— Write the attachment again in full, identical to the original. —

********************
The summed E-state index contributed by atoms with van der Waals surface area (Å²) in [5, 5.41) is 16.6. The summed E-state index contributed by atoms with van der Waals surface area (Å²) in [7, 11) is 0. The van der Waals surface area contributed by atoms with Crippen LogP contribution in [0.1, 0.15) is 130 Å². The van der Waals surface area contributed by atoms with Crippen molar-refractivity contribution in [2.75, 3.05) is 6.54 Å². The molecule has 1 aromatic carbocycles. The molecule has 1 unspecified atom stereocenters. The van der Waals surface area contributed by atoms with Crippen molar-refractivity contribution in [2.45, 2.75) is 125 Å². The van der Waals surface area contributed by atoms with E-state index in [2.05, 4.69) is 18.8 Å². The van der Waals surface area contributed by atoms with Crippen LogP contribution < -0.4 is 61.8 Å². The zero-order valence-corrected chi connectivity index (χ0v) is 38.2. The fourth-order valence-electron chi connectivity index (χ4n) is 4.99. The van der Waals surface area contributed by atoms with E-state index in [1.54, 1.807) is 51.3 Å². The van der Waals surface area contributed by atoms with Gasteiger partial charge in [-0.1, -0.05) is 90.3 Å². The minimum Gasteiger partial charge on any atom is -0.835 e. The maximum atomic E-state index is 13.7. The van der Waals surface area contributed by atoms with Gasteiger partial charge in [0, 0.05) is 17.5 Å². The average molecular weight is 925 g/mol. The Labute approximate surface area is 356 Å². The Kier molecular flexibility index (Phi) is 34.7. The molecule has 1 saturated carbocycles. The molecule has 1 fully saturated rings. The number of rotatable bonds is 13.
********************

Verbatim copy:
The summed E-state index contributed by atoms with van der Waals surface area (Å²) in [5, 5.41) is 16.6. The summed E-state index contributed by atoms with van der Waals surface area (Å²) in [7, 11) is 0. The van der Waals surface area contributed by atoms with Crippen LogP contribution in [0.1, 0.15) is 130 Å². The van der Waals surface area contributed by atoms with Crippen molar-refractivity contribution in [2.75, 3.05) is 6.54 Å². The molecule has 1 aromatic carbocycles. The molecule has 1 unspecified atom stereocenters. The van der Waals surface area contributed by atoms with Crippen molar-refractivity contribution in [2.45, 2.75) is 125 Å². The van der Waals surface area contributed by atoms with E-state index in [2.05, 4.69) is 18.8 Å². The van der Waals surface area contributed by atoms with Crippen LogP contribution < -0.4 is 61.8 Å². The zero-order valence-corrected chi connectivity index (χ0v) is 38.2. The fourth-order valence-electron chi connectivity index (χ4n) is 4.99. The van der Waals surface area contributed by atoms with E-state index in [1.54, 1.807) is 51.3 Å². The van der Waals surface area contributed by atoms with Gasteiger partial charge in [-0.1, -0.05) is 90.3 Å². The minimum Gasteiger partial charge on any atom is -0.835 e. The maximum atomic E-state index is 13.7. The van der Waals surface area contributed by atoms with Gasteiger partial charge in [0, 0.05) is 17.5 Å². The average molecular weight is 925 g/mol. The Labute approximate surface area is 356 Å². The Kier molecular flexibility index (Phi) is 34.7. The molecule has 1 saturated carbocycles. The molecule has 1 fully saturated rings. The number of rotatable bonds is 13.